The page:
spindle speed for 5mm tap
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    Default spindle speed for 5mm tap

    I am rigid tapping some 5mm holes in 6061 in blind holes to 11mm depth. No coolant, just tapping fluid on the tap and in the holes. I programmed the speed at 500, forgetting that the retract speed is twice that. It worked fine but is that too fast for safety? If I break a tap, it'll be extremely difficult to get out, given the location. I am using an Emuge Tin spiral tap in my tapping head.

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    you're rigid tapping in a tapping head?

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    What machine? Sounds like maybe a Haas with 2x retract speed.... 500 is fine, depending on what you want to accomplish- never breaking a tap and getting good holes, getting more cycle time..? You could go faster probably, but if it ain't broke don't fix it....

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    My experience is that TiN is not a great coating for Al work, due to the surface chemistry of the coating attracting a thin transfer of aluminum. Now you have an aluminum surface cutting the Al stock, which is not ideal. Maybe your tap lube is good enough to prevent the buildup, but I'd either use a bare tap, one that's been nitrided, or perhaps a chrome coating.

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    In Alu? You're way slow on the speed, but as above posted that's fine if the cycle time is no problem. Maybe add a Q value but for heaven's sake it's Alu, it's like cutting butter.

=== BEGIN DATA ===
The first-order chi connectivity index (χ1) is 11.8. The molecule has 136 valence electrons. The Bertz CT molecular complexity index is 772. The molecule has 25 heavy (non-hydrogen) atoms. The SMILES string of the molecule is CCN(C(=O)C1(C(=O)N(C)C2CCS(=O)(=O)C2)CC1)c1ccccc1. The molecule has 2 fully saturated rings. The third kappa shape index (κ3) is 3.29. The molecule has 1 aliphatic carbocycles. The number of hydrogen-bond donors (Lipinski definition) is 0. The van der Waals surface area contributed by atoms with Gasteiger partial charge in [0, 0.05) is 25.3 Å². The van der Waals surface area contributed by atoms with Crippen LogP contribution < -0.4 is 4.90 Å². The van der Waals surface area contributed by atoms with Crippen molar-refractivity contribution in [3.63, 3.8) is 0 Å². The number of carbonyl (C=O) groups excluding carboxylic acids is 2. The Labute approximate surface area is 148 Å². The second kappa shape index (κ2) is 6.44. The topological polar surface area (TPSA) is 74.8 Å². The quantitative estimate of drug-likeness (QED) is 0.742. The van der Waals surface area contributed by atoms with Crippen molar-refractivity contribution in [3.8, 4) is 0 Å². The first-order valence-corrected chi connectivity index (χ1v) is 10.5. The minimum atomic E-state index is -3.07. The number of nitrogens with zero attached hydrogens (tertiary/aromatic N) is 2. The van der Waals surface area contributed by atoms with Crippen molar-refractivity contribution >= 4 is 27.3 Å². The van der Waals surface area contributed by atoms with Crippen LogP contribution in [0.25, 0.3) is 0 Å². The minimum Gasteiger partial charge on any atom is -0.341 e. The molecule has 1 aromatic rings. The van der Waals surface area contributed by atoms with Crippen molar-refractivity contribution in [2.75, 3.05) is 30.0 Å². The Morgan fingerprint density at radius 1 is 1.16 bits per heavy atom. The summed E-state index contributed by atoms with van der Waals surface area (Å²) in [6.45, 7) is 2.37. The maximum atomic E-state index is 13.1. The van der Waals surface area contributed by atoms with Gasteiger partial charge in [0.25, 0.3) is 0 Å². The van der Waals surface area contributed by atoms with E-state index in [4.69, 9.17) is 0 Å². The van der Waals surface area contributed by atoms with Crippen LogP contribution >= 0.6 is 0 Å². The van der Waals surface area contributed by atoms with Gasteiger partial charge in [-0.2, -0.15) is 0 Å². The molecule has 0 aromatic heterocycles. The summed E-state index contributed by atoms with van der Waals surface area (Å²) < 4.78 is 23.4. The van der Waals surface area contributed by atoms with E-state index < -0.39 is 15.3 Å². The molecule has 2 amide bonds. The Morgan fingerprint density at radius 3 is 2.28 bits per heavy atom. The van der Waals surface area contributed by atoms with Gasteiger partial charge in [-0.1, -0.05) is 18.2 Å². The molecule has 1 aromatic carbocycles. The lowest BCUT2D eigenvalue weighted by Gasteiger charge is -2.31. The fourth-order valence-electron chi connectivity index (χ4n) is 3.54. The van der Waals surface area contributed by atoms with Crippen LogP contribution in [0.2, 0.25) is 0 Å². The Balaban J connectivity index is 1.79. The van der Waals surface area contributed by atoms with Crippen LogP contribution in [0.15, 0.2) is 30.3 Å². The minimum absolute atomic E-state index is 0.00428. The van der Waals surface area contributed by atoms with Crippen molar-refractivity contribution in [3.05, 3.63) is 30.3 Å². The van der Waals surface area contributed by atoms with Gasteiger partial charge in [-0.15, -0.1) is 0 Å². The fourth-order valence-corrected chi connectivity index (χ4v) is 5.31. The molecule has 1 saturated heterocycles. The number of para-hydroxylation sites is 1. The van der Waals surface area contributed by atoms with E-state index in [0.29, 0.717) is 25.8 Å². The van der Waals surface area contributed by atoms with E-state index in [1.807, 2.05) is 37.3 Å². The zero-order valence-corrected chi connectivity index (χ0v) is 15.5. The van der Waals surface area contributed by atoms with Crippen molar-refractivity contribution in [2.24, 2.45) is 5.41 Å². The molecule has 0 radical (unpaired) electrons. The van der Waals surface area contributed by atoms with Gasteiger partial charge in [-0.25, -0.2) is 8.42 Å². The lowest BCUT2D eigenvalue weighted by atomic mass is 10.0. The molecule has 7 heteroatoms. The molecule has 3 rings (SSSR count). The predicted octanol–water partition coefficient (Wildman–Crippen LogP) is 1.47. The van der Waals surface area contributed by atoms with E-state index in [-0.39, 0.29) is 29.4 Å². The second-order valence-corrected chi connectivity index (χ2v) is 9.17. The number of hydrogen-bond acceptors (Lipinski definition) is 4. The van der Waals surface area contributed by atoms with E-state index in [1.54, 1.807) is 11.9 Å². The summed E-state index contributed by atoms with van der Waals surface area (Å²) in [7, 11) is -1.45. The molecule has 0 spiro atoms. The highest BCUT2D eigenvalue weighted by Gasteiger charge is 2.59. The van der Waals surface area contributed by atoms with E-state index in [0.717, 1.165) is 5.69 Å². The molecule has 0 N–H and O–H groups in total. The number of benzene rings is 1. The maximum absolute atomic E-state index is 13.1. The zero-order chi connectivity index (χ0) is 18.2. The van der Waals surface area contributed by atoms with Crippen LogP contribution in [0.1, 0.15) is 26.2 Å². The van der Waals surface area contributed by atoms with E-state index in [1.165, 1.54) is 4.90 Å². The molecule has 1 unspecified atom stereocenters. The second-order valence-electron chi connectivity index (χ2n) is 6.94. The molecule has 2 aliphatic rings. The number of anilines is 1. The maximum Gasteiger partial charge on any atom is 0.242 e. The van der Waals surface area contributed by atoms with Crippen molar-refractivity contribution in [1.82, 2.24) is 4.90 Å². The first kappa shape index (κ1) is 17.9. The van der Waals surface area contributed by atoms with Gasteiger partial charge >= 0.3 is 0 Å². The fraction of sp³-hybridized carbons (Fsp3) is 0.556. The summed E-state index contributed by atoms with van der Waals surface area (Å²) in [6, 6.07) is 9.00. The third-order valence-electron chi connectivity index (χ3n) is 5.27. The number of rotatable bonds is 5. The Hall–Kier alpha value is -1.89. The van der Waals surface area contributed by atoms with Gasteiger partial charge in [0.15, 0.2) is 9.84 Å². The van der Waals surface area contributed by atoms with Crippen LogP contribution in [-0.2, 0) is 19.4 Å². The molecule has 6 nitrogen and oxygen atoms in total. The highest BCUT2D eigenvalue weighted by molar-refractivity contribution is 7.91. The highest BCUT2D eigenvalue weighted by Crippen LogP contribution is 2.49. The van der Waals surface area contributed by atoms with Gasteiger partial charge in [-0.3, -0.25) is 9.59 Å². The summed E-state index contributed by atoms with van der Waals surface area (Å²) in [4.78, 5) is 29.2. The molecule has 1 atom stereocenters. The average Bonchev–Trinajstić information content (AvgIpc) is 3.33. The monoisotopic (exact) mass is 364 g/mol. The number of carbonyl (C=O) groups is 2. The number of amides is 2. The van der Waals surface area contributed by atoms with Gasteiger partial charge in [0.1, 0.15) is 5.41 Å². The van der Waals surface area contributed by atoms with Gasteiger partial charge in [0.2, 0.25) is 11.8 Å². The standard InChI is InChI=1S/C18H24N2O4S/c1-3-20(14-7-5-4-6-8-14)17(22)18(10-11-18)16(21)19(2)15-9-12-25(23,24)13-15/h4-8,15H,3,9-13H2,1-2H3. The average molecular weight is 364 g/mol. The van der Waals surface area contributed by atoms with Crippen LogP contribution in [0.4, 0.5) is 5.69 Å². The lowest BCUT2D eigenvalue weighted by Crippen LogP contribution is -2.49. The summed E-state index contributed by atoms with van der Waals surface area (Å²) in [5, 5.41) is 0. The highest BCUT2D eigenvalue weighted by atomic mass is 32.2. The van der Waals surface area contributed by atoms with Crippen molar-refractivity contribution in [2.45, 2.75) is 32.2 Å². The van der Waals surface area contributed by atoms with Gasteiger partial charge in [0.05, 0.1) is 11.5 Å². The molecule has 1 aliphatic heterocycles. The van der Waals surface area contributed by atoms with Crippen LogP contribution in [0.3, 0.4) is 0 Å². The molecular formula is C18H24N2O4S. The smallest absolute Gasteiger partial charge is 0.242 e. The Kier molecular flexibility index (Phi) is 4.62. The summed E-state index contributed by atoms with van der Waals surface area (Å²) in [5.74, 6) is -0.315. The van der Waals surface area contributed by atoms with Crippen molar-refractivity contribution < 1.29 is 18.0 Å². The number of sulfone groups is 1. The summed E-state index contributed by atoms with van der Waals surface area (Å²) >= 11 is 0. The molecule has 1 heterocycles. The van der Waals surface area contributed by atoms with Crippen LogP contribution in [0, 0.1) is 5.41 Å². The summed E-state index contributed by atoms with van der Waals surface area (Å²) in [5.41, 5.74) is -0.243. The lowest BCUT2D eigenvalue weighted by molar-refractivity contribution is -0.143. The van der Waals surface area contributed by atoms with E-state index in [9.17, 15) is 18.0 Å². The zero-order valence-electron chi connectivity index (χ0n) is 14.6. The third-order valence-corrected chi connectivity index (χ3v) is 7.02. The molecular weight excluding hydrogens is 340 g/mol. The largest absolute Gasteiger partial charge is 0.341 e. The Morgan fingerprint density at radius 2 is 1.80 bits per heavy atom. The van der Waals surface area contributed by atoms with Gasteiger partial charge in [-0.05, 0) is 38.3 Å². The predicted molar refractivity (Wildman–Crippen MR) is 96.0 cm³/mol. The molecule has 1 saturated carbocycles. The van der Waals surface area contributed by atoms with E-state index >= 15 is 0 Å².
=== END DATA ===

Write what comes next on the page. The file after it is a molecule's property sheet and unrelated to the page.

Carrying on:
If I had to care about the cycle time in that material, well, I've run stainless steel at 1000+rpm. It's not like you'll break taps due to your speed-demoney ways of going half that

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    Quote Originally Posted by slowmotion View Post
    It worked fine but is that too fast for safety?
    It all depends on your setup, how you're holding the tap, the runout, the machine and the hole size.
    On my Brother mill, I would tap at 6,000 rpm in aluminum.

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    Quote Originally Posted by Mtndew View Post
    It all depends on your setup, how you're holding the tap, the runout, the machine and the hole size.
    On my Brother mill, I would tap at 6,000 rpm in aluminum.
    Yup, I'd go 4k rpm conservative but I'm no specialist at Alu.

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    Sorry, it's a Bilz chuck, tension/compression. Machine is a VM20. I had a feeling that coated was not the best choice for alum but it's what I had. These holes are 5" down a 4" bore and close to the wall, the tool holder barely clears radially and depth wise. I'm paranoid of breaking a tap in a very inaccessible location, reason for my question. Low volume so cycle time isn't a concern.